Utilizing Nicorandil in the Protection of Neuronal Cells from Hypoxic Injury. A Basic Science Model.
Cenea Kemp, Linling Cheng, Christian Ghincea, Zihan Feng, Joseph Cleveland, David Fullerton, Muhammad Aftab, Thomas B. Reece
University of Colorado, Denver, Colorado, United States
Objective: Spinal cord ischemia during repair of aortic pathology remains at the forefront of the aortic surgeon’s mind given the risk of permanent paraplegia. Many surgical adjuncts have been developed to reduce this risk; various pharmacologic adjuncts have been suggested to do the same but there is not consistent use of a single agent. Nicorandil is a mitochondrial potassium ATP channel activator leading to its arterial vasodilator properties but also functions in venodilation via donation of the nitrate group contained within its chemical structure. Nicorandil has previously been shown to provide cardiac and neuronal protection. The aim of this study is to evaluate the effectiveness of nicorandil in protecting neuronal cells from a hypoxic injury meant to mimic the ischemic insult to the spinal cord during aortic surgery.
Methods: This study utilized a mouse neuronal cell line, known as HT-22 cells. The HT-22 cells were exposed to hypoxic conditions via a chamber set to 1% oxygen and 5% CO2; during the exposure, the cells were maintained in an oxygen-glucose deprivation (OGD) medium, initially without the addition of nicorandil, to further simulate spinal cord ischemia. The HT-22 cells were kept in the hypoxia chamber for various periods of time until an ideal timepoint was selected. Once the timepoint was selected, nicorandil was added to the OGD medium to assess for neuronal cell protection. The nicorandil was added at various concentrations to find the most effective dose. To ensure the mechanism of action of nicorandil on the K-ATP channel, 5-HD which functions to block mitochondrial ATP channels, was added to assess whether the neuroprotection of nicorandil would be maintained. Following cell treatment, the HT-22 cells were re-perfused and cell viability was assessed utilizing an MTS assay.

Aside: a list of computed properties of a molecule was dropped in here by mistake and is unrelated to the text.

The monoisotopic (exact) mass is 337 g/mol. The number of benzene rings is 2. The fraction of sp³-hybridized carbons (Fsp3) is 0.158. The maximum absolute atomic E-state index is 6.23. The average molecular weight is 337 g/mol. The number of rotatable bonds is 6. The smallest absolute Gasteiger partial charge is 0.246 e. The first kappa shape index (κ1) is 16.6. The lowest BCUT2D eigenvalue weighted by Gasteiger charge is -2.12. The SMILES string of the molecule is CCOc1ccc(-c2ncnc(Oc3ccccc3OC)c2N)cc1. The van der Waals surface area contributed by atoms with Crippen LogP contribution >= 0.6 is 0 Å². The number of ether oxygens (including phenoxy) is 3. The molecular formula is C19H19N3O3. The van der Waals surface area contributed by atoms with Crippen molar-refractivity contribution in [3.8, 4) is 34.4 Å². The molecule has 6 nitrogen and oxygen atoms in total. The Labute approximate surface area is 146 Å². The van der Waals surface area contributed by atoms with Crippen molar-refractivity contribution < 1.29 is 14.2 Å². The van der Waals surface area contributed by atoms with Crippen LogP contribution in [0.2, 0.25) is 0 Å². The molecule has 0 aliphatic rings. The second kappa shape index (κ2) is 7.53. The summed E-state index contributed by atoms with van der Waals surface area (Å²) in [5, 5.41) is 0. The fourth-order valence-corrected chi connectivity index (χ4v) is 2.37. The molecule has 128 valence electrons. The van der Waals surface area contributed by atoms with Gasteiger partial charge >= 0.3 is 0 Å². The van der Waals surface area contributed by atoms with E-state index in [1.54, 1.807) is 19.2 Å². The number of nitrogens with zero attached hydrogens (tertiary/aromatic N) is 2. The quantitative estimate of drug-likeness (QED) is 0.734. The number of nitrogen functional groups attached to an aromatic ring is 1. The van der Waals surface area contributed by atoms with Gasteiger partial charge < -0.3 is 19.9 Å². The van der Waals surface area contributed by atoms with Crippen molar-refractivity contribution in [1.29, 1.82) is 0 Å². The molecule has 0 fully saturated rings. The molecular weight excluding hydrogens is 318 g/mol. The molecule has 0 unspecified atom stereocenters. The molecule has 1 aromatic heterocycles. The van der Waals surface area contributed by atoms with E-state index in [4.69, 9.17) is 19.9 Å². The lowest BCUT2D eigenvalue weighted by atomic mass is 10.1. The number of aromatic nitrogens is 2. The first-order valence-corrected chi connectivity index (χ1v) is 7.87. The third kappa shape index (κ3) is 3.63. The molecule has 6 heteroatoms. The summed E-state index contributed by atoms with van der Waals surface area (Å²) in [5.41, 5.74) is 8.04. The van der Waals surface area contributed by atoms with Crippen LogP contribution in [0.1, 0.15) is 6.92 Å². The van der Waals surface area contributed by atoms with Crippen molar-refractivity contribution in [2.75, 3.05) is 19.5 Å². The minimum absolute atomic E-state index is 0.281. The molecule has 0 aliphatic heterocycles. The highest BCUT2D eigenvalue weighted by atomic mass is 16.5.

Results: An optimal time point of 24 hours in the hypoxia chamber was selected after multiple time points were evaluated. The 24-hour time point was selected as it achieved an adequate level of neuronal cell death of ~30% without overkill that might prevent cell recovery. The ideal concentration for nicorandil was determined to be 500uM. At this concentration, recovery of the HT-22 cell viability was consistently near 60% when compared to the control. At much higher concentrations, nicorandil was noted to be cytotoxic. With the introduction of the ATP channel blocker, 5-HD, the neuronal protective effects of nicorandil were lost.
Conclusions: Our study demonstrates a promising role for nicorandil in the use of neuroprotection during extensive aortic operations; these findings remain in line with our previous mouse model.
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